I received this book as an add-on for a Book of the Month box. With mostly positive reviews on Goodreads, I had high hopes for this novel, but unfortunately, this one missed the mark for me.
“Dear Edward” is the story of Edward, a 12 year old boy who is the sole survivor of a plane crash. His parents and brother were victims, and in one moment, he lost his whole world. The book’s chapters bounce between different perspectives of Edward in the “present” — which takes place after the crash and his aunt and uncle take him in — and the “past” of going through airport security and what took place during the flight, using different points of view from various passengers. This hodge-podge of characters’ thoughts ultimately did not add much to the story. If anything, it made me connect less with all of them, including Edward.
My Verdict: “Dear Edward” by Ann Napolitano is Not Worth Reading
At 336 pages, the book was not super long but seemed to drag on in the middle. I kept wondering what the point of everything was. I felt bad for Edward as he had to adjust to a new home and new guardians (his aunt and uncle) while missing his family. There is some mention of him missing his brother and mom, but not much about his dad. During the flight, his mother sat in first class away from the rest of her family, which I found odd. Maybe it was explained at some point during the book, but I didn’t catch it. The only bright spot in Edward’s life is meeting his neighbor Shay who is around his age. They become best friends, and she is convinced that he has some sort of special powers like Harry Potter.
What muddled this book was some of the language used. I guess, it’s just the author’s writing style, but at multiple points throughout the book I felt like Edward did not really act like a 12 year old boy, nor did he have 12-year-old-boy thoughts. Sure, it could have been from dealing with the crash and grieving for his family, but throughout the book, he quickly grows into a young man, ending with him and Shay graduating from high school.
Spoiler alert! Do not read further if you are planning on reading this novel.
Ultimately, the book ends with Shay and Edward sharing their first kiss at 18 years old. There is a brief explanation that 10 years later, their daughter will be born. I thought this was a sweet ending, but I honestly did not get the feeling that Shay liked Edward romantically. There were a few moments where Edward notices she has developed breasts and has started looking more like a young woman, and he blushes a few times talking with her. But other than that, this was not a YA love story.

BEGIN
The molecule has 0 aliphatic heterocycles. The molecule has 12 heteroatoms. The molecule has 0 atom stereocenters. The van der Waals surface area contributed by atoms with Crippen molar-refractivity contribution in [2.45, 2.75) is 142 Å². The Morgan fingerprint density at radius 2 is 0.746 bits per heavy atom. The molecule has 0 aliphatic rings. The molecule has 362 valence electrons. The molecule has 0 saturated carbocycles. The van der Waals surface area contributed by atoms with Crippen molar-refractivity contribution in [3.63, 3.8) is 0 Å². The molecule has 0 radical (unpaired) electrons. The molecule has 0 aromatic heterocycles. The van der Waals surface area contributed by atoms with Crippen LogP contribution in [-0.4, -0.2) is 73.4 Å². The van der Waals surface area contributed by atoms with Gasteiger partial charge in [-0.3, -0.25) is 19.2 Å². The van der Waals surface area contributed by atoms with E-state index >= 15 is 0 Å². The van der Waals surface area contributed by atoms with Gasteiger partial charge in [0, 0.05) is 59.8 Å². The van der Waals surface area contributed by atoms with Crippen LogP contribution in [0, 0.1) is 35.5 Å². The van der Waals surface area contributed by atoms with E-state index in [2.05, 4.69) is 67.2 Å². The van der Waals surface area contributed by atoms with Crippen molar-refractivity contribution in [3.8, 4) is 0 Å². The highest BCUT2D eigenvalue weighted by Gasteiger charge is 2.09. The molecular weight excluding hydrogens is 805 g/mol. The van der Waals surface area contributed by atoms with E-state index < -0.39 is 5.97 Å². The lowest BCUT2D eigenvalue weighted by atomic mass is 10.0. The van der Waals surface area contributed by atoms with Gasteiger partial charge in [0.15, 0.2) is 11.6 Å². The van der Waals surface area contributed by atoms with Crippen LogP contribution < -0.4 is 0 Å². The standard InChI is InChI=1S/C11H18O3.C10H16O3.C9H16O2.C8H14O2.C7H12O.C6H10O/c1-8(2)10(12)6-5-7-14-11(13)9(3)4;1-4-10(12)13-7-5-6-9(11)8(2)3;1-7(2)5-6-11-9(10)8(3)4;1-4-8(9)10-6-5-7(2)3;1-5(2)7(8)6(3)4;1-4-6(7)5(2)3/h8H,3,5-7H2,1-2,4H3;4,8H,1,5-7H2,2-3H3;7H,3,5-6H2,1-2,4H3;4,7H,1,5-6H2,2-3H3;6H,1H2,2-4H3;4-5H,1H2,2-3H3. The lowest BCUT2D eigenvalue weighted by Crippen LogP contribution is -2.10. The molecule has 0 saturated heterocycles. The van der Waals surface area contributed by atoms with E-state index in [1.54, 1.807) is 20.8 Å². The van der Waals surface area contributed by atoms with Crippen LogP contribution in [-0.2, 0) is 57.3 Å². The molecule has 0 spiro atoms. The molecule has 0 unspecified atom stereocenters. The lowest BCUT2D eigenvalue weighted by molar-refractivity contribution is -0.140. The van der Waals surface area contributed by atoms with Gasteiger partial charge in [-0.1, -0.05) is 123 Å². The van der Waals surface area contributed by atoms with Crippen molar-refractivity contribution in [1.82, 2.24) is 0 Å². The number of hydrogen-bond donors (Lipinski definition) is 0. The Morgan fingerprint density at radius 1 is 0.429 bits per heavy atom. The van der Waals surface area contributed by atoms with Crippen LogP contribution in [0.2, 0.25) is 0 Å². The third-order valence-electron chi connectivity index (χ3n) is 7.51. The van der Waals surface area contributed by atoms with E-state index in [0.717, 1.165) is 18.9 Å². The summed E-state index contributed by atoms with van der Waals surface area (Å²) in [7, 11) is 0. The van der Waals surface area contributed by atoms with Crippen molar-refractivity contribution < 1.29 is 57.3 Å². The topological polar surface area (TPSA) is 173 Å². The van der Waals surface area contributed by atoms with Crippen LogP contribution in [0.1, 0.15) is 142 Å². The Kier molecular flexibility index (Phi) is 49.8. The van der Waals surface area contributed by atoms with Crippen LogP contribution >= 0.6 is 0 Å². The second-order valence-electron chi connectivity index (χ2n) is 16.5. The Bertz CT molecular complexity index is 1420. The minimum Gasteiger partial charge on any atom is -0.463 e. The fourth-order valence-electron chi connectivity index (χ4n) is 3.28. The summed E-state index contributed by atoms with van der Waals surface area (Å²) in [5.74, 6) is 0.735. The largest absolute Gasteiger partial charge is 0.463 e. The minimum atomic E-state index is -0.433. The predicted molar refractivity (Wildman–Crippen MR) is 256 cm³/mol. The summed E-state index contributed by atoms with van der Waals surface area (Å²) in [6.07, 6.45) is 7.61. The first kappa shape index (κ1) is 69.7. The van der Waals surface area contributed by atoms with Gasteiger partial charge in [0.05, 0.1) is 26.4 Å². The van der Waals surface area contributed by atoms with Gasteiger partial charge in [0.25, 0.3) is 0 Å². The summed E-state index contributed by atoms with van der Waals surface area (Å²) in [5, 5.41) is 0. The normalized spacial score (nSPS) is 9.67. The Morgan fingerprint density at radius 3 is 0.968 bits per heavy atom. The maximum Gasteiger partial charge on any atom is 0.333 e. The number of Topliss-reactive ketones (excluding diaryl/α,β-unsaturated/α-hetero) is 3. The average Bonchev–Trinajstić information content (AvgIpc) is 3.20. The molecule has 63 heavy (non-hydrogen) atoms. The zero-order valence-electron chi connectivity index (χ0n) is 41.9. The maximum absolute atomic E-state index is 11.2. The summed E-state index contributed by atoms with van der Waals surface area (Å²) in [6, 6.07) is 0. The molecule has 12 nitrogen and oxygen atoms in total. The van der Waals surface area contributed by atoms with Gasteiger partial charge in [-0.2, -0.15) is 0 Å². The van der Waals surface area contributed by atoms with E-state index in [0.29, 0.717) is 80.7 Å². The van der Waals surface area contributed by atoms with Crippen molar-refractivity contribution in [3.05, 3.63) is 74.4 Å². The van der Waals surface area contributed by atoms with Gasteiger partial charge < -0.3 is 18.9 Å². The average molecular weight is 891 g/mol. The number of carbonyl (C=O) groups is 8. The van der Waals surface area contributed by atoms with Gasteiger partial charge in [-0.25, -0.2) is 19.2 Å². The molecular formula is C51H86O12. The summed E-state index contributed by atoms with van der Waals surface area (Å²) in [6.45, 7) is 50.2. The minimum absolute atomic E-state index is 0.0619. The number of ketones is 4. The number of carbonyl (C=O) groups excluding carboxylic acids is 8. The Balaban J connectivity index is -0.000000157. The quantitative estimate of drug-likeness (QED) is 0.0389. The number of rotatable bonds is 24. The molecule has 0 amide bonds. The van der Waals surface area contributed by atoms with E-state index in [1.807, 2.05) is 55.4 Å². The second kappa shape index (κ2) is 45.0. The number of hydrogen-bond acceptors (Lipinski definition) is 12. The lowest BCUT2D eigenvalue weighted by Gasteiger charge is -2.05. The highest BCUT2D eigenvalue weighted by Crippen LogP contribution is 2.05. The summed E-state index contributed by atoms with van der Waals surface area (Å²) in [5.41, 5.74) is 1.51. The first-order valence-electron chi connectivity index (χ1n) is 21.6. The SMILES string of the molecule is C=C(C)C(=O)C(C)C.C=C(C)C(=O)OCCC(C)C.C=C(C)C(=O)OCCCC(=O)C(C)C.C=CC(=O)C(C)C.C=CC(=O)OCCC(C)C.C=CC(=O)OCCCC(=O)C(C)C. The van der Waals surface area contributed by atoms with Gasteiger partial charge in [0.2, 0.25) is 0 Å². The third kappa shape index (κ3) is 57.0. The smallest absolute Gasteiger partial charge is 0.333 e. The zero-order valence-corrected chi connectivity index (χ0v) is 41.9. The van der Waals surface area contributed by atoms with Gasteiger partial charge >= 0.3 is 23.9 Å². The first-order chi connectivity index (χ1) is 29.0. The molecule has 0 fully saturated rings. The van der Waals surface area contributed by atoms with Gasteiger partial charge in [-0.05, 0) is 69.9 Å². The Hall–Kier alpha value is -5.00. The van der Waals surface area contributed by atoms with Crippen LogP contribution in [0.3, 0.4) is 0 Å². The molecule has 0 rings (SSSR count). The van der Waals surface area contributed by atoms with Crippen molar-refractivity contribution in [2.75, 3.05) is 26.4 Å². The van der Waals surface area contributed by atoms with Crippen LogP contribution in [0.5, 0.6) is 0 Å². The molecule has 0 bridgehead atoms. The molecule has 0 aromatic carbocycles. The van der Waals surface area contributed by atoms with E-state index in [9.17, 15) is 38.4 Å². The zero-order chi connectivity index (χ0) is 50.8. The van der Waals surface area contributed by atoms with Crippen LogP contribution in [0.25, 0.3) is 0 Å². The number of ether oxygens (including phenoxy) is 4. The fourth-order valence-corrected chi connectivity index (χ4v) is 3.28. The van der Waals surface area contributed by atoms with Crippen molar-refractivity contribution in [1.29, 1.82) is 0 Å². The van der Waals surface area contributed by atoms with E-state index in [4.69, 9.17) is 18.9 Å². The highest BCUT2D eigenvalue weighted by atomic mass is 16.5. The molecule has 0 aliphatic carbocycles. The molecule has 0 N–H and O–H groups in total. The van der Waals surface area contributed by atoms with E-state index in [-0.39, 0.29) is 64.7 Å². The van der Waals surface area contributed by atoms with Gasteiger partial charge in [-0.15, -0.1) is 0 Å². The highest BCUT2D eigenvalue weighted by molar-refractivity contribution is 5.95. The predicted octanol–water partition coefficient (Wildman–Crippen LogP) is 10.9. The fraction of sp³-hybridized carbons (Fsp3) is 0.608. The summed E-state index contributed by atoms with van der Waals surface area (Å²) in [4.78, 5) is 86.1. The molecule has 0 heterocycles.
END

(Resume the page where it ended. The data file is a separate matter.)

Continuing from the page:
Additionally, the other characters on the flight were just so strange to me and seemed more like props in an attempt to make the story more interesting. There was a beautiful flight attendant one of the passengers hooks up with in the bathroom. There was also a closeted homosexual soldier returning from duty who was in love with another soldier in his platoon. It wasn’t clear whether the other soldier actually loved him in return. Another character was a woman who discovered she was pregnant while on the flight. I’m sorry, but if I suspect I’m pregnant, I’m not going to take a pregnancy test in an airplane bathroom. I just wouldn’t want that to be the memory I have later on in life. And then there was another woman who had been married a bunch of times who was trying to get out of an abusive relationship. She believed in reincarnation and that she had lived several lifetimes. It was just very strange, and I think her character was just there to describe the pregnant woman because they sat beside each other. There were about 190 people on the flight, but the author chose these particular characters to portray. I guess, I just wasn’t feeling it.
Of course, I don’t want to discourage anyone from reading this book! However, you may want to skip this one if you are looking for something more along the lines of John Green’s The Fault in Our Stars. As always, thanks so much for reading! If you’ve read this book, let me know what you thought of it!